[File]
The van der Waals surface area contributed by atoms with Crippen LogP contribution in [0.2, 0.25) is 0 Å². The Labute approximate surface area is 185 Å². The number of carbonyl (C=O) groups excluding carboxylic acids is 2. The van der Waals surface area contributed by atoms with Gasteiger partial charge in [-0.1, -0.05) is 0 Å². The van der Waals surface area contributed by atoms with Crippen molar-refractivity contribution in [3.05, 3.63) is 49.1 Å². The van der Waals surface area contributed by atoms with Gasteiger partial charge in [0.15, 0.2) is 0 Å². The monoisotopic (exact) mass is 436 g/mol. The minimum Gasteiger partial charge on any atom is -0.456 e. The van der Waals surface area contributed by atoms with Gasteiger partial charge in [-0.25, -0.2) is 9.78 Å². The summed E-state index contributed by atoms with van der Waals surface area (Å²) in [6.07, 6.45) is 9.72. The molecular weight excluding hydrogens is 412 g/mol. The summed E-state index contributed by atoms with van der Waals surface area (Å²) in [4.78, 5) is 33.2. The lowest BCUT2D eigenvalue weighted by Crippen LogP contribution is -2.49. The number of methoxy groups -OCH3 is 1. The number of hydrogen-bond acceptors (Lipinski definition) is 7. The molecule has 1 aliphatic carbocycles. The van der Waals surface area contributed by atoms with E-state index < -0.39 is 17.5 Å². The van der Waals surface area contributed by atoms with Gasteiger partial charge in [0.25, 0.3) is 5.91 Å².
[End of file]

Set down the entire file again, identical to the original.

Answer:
The van der Waals surface area contributed by atoms with Crippen LogP contribution in [0.2, 0.25) is 0 Å². The Labute approximate surface area is 185 Å². The number of carbonyl (C=O) groups excluding carboxylic acids is 2. The van der Waals surface area contributed by atoms with Gasteiger partial charge in [-0.1, -0.05) is 0 Å². The van der Waals surface area contributed by atoms with Crippen molar-refractivity contribution in [3.05, 3.63) is 49.1 Å². The van der Waals surface area contributed by atoms with Gasteiger partial charge in [0.15, 0.2) is 0 Å². The monoisotopic (exact) mass is 436 g/mol. The minimum Gasteiger partial charge on any atom is -0.456 e. The van der Waals surface area contributed by atoms with Gasteiger partial charge in [-0.25, -0.2) is 9.78 Å². The summed E-state index contributed by atoms with van der Waals surface area (Å²) in [6.07, 6.45) is 9.72. The molecular weight excluding hydrogens is 412 g/mol. The summed E-state index contributed by atoms with van der Waals surface area (Å²) in [4.78, 5) is 33.2. The lowest BCUT2D eigenvalue weighted by Crippen LogP contribution is -2.49. The number of methoxy groups -OCH3 is 1. The number of hydrogen-bond acceptors (Lipinski definition) is 7. The molecule has 1 aliphatic carbocycles. The van der Waals surface area contributed by atoms with E-state index < -0.39 is 17.5 Å². The van der Waals surface area contributed by atoms with Gasteiger partial charge in [0.25, 0.3) is 5.91 Å².